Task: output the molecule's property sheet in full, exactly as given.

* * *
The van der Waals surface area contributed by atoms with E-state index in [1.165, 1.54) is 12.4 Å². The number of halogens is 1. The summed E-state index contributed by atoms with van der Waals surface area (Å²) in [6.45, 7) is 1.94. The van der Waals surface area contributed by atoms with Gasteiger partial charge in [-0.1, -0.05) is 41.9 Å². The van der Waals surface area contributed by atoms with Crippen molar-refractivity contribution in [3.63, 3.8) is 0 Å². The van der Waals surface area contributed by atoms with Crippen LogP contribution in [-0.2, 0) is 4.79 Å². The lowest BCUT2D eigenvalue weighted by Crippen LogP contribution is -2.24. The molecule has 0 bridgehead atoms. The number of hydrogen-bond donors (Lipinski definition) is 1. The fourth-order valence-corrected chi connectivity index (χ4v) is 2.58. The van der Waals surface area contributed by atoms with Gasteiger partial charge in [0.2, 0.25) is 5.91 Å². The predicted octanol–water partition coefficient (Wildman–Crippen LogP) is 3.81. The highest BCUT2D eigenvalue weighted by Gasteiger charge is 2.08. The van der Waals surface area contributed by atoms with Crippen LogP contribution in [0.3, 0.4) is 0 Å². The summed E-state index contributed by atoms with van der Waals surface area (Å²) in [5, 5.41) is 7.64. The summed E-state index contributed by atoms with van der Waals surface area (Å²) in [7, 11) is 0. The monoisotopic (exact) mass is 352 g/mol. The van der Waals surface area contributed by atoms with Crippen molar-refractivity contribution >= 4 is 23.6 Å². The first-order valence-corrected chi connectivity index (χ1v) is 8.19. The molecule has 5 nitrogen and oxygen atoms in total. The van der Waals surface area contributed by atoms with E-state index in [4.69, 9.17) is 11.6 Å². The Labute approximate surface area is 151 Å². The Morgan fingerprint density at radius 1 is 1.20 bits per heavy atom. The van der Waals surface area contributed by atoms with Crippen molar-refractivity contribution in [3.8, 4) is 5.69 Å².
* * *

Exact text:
The van der Waals surface area contributed by atoms with E-state index in [1.165, 1.54) is 12.4 Å². The number of halogens is 1. The summed E-state index contributed by atoms with van der Waals surface area (Å²) in [6.45, 7) is 1.94. The van der Waals surface area contributed by atoms with Gasteiger partial charge in [-0.1, -0.05) is 41.9 Å². The van der Waals surface area contributed by atoms with Crippen molar-refractivity contribution in [3.63, 3.8) is 0 Å². The van der Waals surface area contributed by atoms with Crippen LogP contribution in [-0.2, 0) is 4.79 Å². The lowest BCUT2D eigenvalue weighted by Crippen LogP contribution is -2.24. The molecule has 0 bridgehead atoms. The number of hydrogen-bond donors (Lipinski definition) is 1. The fourth-order valence-corrected chi connectivity index (χ4v) is 2.58. The van der Waals surface area contributed by atoms with Gasteiger partial charge in [0.2, 0.25) is 5.91 Å². The predicted octanol–water partition coefficient (Wildman–Crippen LogP) is 3.81. The highest BCUT2D eigenvalue weighted by Gasteiger charge is 2.08. The van der Waals surface area contributed by atoms with Crippen LogP contribution in [0.3, 0.4) is 0 Å². The summed E-state index contributed by atoms with van der Waals surface area (Å²) in [5, 5.41) is 7.64. The summed E-state index contributed by atoms with van der Waals surface area (Å²) in [7, 11) is 0. The monoisotopic (exact) mass is 352 g/mol. The van der Waals surface area contributed by atoms with Crippen molar-refractivity contribution >= 4 is 23.6 Å². The first-order valence-corrected chi connectivity index (χ1v) is 8.19. The molecule has 5 nitrogen and oxygen atoms in total. The van der Waals surface area contributed by atoms with E-state index in [4.69, 9.17) is 11.6 Å². The Labute approximate surface area is 151 Å². The Morgan fingerprint density at radius 1 is 1.20 bits per heavy atom. The van der Waals surface area contributed by atoms with Crippen molar-refractivity contribution in [3.8, 4) is 5.69 Å².